Fans of Martin Newell, Damon Albarn, Bowie, and Supergrass will dig lots of Sincerely, S. Love x as much as I did. A favorable bit of Britpop and power-pop, this album charmed me immensely.

Sincerely, Simon Love x is out on Friday via Tapete Records.

[Photo: Rose Stone]

Sunday, July 1, 2018

Plum: A Quick Few Words About The New EP From Fred Abong (Throwing Muses)

Fred Abong played bass in The Real Ramona-era Throwing Muses, as well as on the first slate of releases from Tanya Donelly's Belly. He's now a solo artist as his debut EP, Homeless, dropped last Friday. The record is a fine, introspective offering and I'm here to recommend it highly.

Opener "Plum" and the title cut here percolate with slow intensity, while the spry "Rattler" shocases Fred's fine guitar playing. Elsewhere, "Equinox" alternates between a kind of quiet intensity and a gentler rhythmic energy.

Homeless is a brief taste of Fred Abong's talents but it's full of music that is both memorable and affecting. Fans of Throwing Muses, particularly the sort of releases Kristin Hersh and Tanya Donelly once offered up as solo artists, should find a lot to love here.

Homeless is out now via the link below. More details on Fred Abong via Fred's official website.

Friday, June 29, 2018

A Few Pics From Last Night's Des Demonas / Algiers Concert In D.C.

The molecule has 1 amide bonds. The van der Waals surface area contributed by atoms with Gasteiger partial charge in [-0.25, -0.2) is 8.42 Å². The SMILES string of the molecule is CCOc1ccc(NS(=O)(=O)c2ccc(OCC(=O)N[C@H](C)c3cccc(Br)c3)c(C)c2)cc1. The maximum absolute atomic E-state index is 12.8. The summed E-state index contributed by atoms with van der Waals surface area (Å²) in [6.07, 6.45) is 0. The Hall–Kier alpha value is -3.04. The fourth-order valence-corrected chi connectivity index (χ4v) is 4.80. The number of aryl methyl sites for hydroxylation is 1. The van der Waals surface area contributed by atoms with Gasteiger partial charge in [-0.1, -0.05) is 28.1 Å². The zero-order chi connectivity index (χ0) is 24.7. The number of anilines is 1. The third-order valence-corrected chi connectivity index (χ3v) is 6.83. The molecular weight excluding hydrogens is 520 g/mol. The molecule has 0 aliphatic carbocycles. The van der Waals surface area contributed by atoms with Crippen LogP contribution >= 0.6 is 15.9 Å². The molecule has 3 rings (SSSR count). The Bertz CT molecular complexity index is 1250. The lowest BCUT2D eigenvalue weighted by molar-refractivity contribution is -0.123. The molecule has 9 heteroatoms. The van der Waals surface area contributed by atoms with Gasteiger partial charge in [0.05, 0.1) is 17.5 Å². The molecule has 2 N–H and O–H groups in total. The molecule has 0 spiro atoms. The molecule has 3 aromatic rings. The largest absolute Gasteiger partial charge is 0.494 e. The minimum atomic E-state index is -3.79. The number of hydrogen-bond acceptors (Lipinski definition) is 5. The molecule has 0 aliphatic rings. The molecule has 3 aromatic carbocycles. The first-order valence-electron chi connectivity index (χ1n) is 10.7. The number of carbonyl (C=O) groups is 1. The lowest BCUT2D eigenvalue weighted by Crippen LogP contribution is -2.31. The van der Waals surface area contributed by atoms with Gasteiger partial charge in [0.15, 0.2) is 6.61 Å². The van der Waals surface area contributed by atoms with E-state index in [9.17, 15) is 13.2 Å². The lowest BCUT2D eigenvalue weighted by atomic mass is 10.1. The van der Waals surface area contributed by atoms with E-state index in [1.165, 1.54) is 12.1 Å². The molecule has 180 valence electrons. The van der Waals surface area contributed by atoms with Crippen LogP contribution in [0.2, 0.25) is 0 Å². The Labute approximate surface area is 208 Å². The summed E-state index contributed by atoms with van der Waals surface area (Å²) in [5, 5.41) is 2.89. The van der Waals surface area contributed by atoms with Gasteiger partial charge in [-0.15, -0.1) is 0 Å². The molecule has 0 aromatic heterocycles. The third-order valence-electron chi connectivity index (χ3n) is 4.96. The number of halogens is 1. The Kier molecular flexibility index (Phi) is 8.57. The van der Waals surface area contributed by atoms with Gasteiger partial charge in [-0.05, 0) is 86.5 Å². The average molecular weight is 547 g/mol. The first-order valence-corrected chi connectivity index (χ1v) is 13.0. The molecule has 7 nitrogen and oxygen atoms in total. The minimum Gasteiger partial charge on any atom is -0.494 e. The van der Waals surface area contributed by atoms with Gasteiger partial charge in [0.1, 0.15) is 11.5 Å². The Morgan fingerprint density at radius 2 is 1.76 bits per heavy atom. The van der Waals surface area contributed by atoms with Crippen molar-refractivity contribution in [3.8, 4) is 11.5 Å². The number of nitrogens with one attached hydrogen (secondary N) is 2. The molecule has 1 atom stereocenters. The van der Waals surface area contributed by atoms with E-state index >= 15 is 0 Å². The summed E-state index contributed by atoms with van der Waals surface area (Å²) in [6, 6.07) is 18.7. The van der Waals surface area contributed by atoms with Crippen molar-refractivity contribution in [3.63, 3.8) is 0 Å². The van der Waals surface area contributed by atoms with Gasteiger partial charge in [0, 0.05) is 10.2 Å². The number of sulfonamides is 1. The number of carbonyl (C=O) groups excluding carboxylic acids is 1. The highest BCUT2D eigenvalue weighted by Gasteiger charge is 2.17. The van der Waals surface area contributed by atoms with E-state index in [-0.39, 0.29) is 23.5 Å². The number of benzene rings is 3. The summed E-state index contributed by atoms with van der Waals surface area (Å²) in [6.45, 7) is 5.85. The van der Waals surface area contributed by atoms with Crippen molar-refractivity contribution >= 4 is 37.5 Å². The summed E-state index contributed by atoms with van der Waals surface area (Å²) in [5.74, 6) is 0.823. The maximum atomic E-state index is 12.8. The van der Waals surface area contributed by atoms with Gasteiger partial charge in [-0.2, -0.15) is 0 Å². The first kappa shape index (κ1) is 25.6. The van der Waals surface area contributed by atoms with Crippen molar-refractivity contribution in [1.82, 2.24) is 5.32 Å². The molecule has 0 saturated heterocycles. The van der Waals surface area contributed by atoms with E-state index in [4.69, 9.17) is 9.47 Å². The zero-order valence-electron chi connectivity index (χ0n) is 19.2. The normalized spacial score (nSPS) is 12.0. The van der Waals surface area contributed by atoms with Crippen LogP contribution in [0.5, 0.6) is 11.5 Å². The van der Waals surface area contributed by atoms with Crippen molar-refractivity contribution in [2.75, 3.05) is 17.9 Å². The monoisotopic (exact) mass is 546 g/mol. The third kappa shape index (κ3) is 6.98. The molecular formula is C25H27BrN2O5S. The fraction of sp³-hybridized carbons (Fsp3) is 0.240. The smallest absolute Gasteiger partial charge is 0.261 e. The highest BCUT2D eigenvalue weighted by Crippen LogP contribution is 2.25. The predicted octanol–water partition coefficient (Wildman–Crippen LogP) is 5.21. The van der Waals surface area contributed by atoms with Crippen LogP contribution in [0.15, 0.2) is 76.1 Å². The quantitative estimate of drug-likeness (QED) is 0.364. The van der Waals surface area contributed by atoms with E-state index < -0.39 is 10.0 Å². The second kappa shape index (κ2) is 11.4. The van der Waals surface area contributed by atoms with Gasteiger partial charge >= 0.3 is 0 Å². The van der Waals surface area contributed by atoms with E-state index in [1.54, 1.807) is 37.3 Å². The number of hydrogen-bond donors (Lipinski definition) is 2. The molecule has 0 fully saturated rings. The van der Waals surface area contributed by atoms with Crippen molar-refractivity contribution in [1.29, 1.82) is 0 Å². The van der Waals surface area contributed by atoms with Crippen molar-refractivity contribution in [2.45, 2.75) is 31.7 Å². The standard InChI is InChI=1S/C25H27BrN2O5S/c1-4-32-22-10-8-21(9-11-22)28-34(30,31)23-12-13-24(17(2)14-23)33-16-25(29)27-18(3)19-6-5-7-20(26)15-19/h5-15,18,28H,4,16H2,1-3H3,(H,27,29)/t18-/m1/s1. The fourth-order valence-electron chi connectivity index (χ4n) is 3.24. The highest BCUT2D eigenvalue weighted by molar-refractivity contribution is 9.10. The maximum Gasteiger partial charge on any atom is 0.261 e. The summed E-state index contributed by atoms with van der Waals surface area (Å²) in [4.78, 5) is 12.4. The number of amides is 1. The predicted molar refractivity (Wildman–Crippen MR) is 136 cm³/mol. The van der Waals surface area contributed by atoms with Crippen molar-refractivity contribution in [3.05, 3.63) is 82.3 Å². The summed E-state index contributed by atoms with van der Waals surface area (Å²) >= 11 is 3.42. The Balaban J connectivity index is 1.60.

D.C.'s own Des Demonas took to the stage at Black Cat last night to showcase songs from their fiery self-titled debut LP, out now on In The Red Records (and reviewed by me here), as well as premiere at least one new song.

Crammed together on the back-stage, the 5 members of Des Demonas revealed (yet again) that they collectively make up one of the most powerful acts in this city at the moment. The combined strength of these players, most notably leader Jacky Abok and guitarist Mark Cisneros, is formidable. And when the rhythmic attack of organist Paul Vivari, bassist Joe Halladay, and drummer Ryan Hicks gathers steam, it drives this five-piece into the void, the stark-and-sharp lyrical insights of "There Are No Vampires In Africa" made ever clearer, and the riotous "The South Will Never Rise Again" shown to be an anthem for these desperate times.